Joe L Barton

GOP Baseball Team Returns to Scene of Last Year’s Shooting
Huge media and security presence around field where gunman opened fire last year

Rep. Rodney Davis, R-Ill., in red hat, hugs Matt Mika, who was critically injured in the shooting at last year’s Republican baseball practice. The GOP team held a news conference after their first practice at Eugene Simpson Stadium Park in Alexandria on Wednesday. (Tom Williams/CQ Roll Call)

Republican congressional baseball coach Roger Williams hit infield practice Wednesday morning as Rodney Davis played catcher and Williams staffer Zack Barth backed them up around a flooded batter’s box.

In the outfield, lobbyist and former Hill aide Matt Mika fielded balls with teammates.

‘Robust’ Security for GOP Baseball Team’s First Practice Since Shooting
Four wounded and gunman killed in shootout at Alexandria ball field last year

Alexandria Police officers stand next to a shattered car in Alexandria, Va., after a gunman opened fire on the Republican team’s baseball practice in June 2017. (Bill Clark/CQ Roll Call file photo)

Republican lawmakers will lace up their cleats Wednesday morning for their first practice of the year at the baseball field in Alexandria, where a gunman wounded House Majority Whip Steve Scalise and others last June.

This year, authorities are taking no chances on security.

Republicans’ First Congressional Baseball Practice After Shooting Set for April 25
Security higher at the field in Alexandria, Virginia

Cones, police tape and emergency medical bags are seen at Eugene Simpson Stadium Park in Alexandria, Virginia, where House Majority Whip Steve Scalise was shot during practice for the Congressional Baseball Game on Wednesday, June 14, 2017. (Bill Clark/CQ Roll Call file photo)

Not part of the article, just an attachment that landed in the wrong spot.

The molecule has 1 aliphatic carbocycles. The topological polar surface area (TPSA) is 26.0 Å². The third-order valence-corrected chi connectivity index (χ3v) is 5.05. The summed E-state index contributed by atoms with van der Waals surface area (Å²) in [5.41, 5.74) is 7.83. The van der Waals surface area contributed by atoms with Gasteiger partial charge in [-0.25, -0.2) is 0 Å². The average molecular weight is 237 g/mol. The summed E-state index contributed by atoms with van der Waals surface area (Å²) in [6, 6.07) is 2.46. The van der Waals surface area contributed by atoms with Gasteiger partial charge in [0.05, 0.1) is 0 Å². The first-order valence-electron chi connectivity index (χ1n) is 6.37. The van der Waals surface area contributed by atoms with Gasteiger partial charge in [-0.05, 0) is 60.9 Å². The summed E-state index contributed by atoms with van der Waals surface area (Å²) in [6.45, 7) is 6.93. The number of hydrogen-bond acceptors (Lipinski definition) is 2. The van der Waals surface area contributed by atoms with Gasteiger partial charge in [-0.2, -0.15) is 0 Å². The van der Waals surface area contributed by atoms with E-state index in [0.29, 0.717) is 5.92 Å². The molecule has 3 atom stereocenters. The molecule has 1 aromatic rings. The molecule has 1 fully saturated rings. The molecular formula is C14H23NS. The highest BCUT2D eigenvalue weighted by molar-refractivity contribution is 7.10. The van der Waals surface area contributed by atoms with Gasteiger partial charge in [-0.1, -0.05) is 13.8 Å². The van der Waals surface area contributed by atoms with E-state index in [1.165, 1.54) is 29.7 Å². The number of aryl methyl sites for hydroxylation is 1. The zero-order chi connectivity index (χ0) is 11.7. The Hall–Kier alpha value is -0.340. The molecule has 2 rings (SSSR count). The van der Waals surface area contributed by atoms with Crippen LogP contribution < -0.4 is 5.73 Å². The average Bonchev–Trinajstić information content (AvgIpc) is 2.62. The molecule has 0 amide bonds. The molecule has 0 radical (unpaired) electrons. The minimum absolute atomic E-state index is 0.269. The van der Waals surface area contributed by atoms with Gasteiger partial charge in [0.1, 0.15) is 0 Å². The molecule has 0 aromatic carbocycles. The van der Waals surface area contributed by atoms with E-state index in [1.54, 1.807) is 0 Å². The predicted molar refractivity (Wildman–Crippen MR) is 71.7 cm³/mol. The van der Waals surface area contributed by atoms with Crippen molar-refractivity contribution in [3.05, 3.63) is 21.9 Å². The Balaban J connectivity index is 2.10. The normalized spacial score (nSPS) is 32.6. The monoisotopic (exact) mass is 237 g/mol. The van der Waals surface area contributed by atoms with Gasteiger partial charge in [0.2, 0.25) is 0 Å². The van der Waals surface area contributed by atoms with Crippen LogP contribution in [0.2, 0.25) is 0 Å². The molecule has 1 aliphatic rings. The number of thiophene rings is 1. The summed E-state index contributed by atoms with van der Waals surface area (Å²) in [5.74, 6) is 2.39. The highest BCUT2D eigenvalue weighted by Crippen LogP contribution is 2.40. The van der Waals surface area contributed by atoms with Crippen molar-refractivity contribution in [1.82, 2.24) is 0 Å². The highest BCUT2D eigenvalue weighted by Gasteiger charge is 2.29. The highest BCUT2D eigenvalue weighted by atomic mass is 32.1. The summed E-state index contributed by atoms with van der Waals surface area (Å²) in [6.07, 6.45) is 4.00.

The Republican congressional baseball team will return to Simpson Field in Alexandria, Virginia, for its first practice after last year’s shooting.

The practice is at 6:30 a.m. on Wednesday, April 25.  The team, managed by Rep. Joe L. Barton, will hold a press conference at 7:30 a.m. 

Why the Speaker Race Won’t Fade Away Until November
Potential candidates lack a path to 218 votes and need time to build coalitions

House Majority Leader Kevin McCarthy, R-Calif., is the front-runner to succeed retiring Speaker Paul D. Ryan, R-Wis., but there is a long way to go until the November elections. (Tom Williams/CQ Roll Call)

House Republicans don’t know if they will be holding a speaker’s race or a contest for minority leader come November, but that isn’t stopping them from preparing for the former. 

House Majority Leader Kevin McCarthy, the leading candidate to replace retiring Speaker Paul D. Ryan, needs more time to build sufficient support to win a still-hypothetical speaker’s race. The same goes for other members eyeing the position.

Interns Get a Boost From College to Congress
‘These people belong here, they just can’t afford to be here,’ founder Audrey Henson says

Audrey Henson with last summer’s College to Congress interns. (Courtesy College to Congress)

This summer, 12 students will have their cost of living covered as they intern on Capitol Hill, so they can focus on their work.

College to Congress, a program that strives to level the playing field for congressional interns, selects students to invest in and places them in Hill offices.